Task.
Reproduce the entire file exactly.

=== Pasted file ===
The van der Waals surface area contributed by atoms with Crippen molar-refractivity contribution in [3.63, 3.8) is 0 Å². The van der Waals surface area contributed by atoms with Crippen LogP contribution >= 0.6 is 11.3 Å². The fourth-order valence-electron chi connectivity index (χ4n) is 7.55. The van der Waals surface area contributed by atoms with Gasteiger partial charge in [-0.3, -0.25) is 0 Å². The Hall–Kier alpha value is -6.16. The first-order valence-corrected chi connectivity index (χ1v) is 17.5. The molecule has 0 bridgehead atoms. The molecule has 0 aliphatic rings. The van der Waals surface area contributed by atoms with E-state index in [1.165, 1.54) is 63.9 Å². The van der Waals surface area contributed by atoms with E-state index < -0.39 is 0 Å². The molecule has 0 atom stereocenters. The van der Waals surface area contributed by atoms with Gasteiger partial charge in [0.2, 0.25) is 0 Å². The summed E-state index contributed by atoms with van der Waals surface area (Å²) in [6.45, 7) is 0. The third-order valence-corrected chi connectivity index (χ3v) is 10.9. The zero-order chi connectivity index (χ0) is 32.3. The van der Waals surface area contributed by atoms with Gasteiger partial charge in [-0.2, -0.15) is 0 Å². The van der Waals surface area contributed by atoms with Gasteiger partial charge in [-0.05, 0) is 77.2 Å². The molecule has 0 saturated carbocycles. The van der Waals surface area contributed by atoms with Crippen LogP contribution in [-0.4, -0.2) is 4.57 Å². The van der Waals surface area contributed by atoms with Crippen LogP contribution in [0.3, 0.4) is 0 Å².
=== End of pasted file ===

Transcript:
The van der Waals surface area contributed by atoms with Crippen molar-refractivity contribution in [3.63, 3.8) is 0 Å². The van der Waals surface area contributed by atoms with Crippen LogP contribution >= 0.6 is 11.3 Å². The fourth-order valence-electron chi connectivity index (χ4n) is 7.55. The van der Waals surface area contributed by atoms with Gasteiger partial charge in [-0.3, -0.25) is 0 Å². The Hall–Kier alpha value is -6.16. The first-order valence-corrected chi connectivity index (χ1v) is 17.5. The molecule has 0 bridgehead atoms. The molecule has 0 aliphatic rings. The van der Waals surface area contributed by atoms with E-state index in [1.165, 1.54) is 63.9 Å². The van der Waals surface area contributed by atoms with E-state index < -0.39 is 0 Å². The molecule has 0 atom stereocenters. The van der Waals surface area contributed by atoms with Gasteiger partial charge in [0.2, 0.25) is 0 Å². The summed E-state index contributed by atoms with van der Waals surface area (Å²) in [6.45, 7) is 0. The third-order valence-corrected chi connectivity index (χ3v) is 10.9. The zero-order chi connectivity index (χ0) is 32.3. The van der Waals surface area contributed by atoms with Gasteiger partial charge in [-0.2, -0.15) is 0 Å². The van der Waals surface area contributed by atoms with Gasteiger partial charge in [-0.05, 0) is 77.2 Å². The molecule has 0 saturated carbocycles. The van der Waals surface area contributed by atoms with Crippen LogP contribution in [-0.4, -0.2) is 4.57 Å². The van der Waals surface area contributed by atoms with Crippen LogP contribution in [0.3, 0.4) is 0 Å².